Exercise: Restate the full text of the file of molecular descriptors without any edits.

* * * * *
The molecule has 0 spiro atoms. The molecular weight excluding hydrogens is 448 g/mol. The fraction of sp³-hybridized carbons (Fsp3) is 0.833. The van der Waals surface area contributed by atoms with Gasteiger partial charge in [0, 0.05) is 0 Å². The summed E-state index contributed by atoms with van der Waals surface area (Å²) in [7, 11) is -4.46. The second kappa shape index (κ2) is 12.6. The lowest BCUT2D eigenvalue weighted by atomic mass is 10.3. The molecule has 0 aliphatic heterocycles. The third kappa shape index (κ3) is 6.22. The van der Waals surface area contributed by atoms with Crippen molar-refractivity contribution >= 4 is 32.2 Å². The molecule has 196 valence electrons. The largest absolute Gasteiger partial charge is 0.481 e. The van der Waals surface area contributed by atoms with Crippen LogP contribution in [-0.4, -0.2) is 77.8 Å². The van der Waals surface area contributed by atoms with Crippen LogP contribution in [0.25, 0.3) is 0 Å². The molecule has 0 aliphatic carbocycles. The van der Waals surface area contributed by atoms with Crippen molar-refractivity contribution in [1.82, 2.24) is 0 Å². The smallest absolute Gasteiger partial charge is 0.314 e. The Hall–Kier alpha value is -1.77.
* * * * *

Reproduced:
The molecule has 0 spiro atoms. The molecular weight excluding hydrogens is 448 g/mol. The fraction of sp³-hybridized carbons (Fsp3) is 0.833. The van der Waals surface area contributed by atoms with Gasteiger partial charge in [0, 0.05) is 0 Å². The summed E-state index contributed by atoms with van der Waals surface area (Å²) in [7, 11) is -4.46. The second kappa shape index (κ2) is 12.6. The lowest BCUT2D eigenvalue weighted by atomic mass is 10.3. The molecule has 0 aliphatic heterocycles. The third kappa shape index (κ3) is 6.22. The van der Waals surface area contributed by atoms with Crippen molar-refractivity contribution >= 4 is 32.2 Å². The molecule has 196 valence electrons. The largest absolute Gasteiger partial charge is 0.481 e. The van der Waals surface area contributed by atoms with Crippen LogP contribution in [-0.4, -0.2) is 77.8 Å². The van der Waals surface area contributed by atoms with Crippen LogP contribution in [0.25, 0.3) is 0 Å². The molecule has 0 aliphatic carbocycles. The van der Waals surface area contributed by atoms with Crippen molar-refractivity contribution in [1.82, 2.24) is 0 Å². The smallest absolute Gasteiger partial charge is 0.314 e. The Hall–Kier alpha value is -1.77.